Thursday , March 06, 2014 - 1:21 PM
In several major U.S. cities, including New York City, Chicago, Detroit, Kansas City, and St. Louis, there have been efforts by fast-food workers, primarily at McDonald’s, to convince their employers to increase the average salary for a non-managerial worker to at least $15 a hour; that would be twice what most employees earn in these jobs. In some cities, there have been symbolic one-day strikes by some fast-food employees.
What’s driving these efforts to increase wages is the still-poor economy. The Great Recession may be officially “over,” but its effects remain. Employers are still not hiring in numbers necessary to boost the economy, a dilemma that former Obama administration economic official Peter Orszag laments in StandardNet (http://www.standard.net/stories/2013/08/14/why-so-little-hiring-so-many-jobs-open-now).
Frankly, a job at McDonald’s or Taco Bell, or any similar employment, has changed. It’s no longer only a job for a teen saving for college, a mission, or a new bicycle. Or, it’s no longer a job for a homemaker who has time to work 20 hours a week to earn money for things other than essentials.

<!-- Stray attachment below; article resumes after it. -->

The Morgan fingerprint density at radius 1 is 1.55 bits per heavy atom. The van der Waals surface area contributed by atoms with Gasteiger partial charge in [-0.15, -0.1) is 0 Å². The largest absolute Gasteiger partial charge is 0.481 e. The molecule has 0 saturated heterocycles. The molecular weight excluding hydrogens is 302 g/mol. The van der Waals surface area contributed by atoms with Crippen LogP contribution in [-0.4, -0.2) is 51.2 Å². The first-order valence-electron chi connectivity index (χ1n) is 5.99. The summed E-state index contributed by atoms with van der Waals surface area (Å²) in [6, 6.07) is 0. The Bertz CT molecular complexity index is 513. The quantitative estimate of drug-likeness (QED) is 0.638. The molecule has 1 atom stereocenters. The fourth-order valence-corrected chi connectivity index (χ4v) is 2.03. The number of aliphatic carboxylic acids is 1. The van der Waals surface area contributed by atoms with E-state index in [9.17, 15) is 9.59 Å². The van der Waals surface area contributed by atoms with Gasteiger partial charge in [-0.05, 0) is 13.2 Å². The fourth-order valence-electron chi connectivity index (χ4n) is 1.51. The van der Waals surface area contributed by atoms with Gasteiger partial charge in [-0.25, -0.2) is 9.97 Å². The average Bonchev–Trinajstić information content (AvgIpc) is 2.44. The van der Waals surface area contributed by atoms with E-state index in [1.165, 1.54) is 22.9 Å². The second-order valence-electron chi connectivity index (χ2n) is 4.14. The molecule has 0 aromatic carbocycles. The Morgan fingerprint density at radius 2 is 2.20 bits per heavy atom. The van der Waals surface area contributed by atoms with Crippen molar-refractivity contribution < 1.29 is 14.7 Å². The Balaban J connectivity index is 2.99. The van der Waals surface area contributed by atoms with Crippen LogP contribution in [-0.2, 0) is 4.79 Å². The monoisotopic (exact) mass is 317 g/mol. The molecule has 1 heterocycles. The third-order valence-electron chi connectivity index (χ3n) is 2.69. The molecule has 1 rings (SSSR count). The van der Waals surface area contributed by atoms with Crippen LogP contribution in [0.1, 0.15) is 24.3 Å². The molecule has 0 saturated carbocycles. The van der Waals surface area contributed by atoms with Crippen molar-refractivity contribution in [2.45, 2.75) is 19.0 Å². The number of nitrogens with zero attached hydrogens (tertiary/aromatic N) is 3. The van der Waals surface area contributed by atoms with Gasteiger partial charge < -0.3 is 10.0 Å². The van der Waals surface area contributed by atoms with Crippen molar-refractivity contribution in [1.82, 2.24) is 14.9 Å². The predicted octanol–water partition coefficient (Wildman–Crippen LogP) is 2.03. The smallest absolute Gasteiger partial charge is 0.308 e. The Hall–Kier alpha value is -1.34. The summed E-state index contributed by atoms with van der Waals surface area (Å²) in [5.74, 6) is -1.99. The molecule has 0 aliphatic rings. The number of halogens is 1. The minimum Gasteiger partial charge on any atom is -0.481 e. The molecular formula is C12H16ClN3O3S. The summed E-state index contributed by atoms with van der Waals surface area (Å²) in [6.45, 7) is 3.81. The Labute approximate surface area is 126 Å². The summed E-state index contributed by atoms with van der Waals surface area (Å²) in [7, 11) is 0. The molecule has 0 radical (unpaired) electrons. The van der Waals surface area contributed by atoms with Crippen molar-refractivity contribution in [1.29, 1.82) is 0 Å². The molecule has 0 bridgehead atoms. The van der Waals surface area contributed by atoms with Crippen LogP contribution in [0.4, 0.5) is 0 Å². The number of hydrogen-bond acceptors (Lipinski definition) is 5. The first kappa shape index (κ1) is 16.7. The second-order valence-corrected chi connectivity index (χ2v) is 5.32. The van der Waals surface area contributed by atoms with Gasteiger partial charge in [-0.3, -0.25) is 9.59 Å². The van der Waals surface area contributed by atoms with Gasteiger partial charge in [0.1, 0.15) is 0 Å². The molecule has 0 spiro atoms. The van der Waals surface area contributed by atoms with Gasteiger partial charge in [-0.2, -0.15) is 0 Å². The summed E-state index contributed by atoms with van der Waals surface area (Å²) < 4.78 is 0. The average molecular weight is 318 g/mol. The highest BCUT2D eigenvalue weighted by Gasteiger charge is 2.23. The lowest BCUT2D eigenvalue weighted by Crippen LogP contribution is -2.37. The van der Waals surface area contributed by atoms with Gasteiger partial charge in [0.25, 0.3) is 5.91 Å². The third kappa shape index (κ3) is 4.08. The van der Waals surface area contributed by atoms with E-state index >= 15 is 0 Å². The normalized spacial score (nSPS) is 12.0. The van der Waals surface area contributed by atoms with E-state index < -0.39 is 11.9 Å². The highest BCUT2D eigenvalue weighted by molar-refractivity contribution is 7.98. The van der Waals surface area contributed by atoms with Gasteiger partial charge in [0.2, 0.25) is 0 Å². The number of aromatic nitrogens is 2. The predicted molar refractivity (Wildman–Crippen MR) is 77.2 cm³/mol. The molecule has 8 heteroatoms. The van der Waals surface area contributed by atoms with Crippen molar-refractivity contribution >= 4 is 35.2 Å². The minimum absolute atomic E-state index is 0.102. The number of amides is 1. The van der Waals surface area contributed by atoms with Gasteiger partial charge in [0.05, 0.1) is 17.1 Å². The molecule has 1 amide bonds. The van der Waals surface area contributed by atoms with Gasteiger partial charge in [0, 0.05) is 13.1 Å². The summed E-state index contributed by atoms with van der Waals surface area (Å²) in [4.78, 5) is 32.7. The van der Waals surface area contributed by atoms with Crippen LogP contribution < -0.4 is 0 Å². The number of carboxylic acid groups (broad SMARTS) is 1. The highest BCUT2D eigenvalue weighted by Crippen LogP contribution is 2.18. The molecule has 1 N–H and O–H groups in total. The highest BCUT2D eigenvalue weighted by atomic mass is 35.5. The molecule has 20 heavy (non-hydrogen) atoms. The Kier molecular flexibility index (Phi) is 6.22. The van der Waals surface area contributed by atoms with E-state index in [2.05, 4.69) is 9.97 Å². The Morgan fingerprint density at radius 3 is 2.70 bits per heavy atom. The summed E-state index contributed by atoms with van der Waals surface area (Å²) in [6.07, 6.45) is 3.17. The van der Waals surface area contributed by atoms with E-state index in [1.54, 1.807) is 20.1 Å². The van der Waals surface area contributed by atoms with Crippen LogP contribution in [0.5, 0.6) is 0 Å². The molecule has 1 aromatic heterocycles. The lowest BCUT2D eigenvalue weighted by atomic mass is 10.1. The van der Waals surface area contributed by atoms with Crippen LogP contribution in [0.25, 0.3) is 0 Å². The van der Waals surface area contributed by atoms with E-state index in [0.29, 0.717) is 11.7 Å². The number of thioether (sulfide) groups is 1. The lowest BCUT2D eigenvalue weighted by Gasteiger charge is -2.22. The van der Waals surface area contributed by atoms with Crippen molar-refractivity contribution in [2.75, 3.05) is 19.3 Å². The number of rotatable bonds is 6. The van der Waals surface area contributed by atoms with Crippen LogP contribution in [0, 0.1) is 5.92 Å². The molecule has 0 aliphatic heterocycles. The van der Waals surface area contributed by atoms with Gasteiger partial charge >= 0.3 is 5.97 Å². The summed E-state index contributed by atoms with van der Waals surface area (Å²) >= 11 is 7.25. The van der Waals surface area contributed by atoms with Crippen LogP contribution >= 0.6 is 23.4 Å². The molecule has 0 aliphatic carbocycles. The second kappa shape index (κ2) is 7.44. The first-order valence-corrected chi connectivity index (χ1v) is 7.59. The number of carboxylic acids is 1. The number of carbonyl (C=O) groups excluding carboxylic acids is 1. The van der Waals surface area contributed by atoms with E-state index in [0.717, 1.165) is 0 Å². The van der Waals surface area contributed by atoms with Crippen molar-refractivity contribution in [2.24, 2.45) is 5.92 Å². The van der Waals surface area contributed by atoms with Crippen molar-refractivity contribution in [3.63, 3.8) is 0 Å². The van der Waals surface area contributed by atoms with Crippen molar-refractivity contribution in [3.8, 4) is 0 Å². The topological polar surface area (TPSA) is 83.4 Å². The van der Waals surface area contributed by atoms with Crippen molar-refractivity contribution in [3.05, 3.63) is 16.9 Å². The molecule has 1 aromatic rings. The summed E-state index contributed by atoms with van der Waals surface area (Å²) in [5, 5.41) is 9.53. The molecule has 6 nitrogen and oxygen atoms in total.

Instead, to many American families, jobs at fast-food restaurants comprise a significant percentage of a family’s income. When that’s factored in, a paycheck of $15 an hour would boosts a family’s income considerably.
However, trying to artificially inflate someone’s wage for altruistic purposes does not work in a capitalist economy. If entry-level workers become too expensive to employ, employers will find alternatives. For example, we would not be surprised to see some employees at fast-food businesses replaced by technology if wages were artificially increased.
It’s not a good idea to double salaries at fast-food places, or other jobs that have traditionally been low-paying opportunities to learn skills. A better solution is to let the economy improve, and urge local and national businesses to get over their jitters and start hiring. McDonald’s, and similar places should remain “training jobs,” positions where teenagers and adults can develop marketable skills — such as reliability and hard work — which will enable them to earn better jobs and much higher wages.
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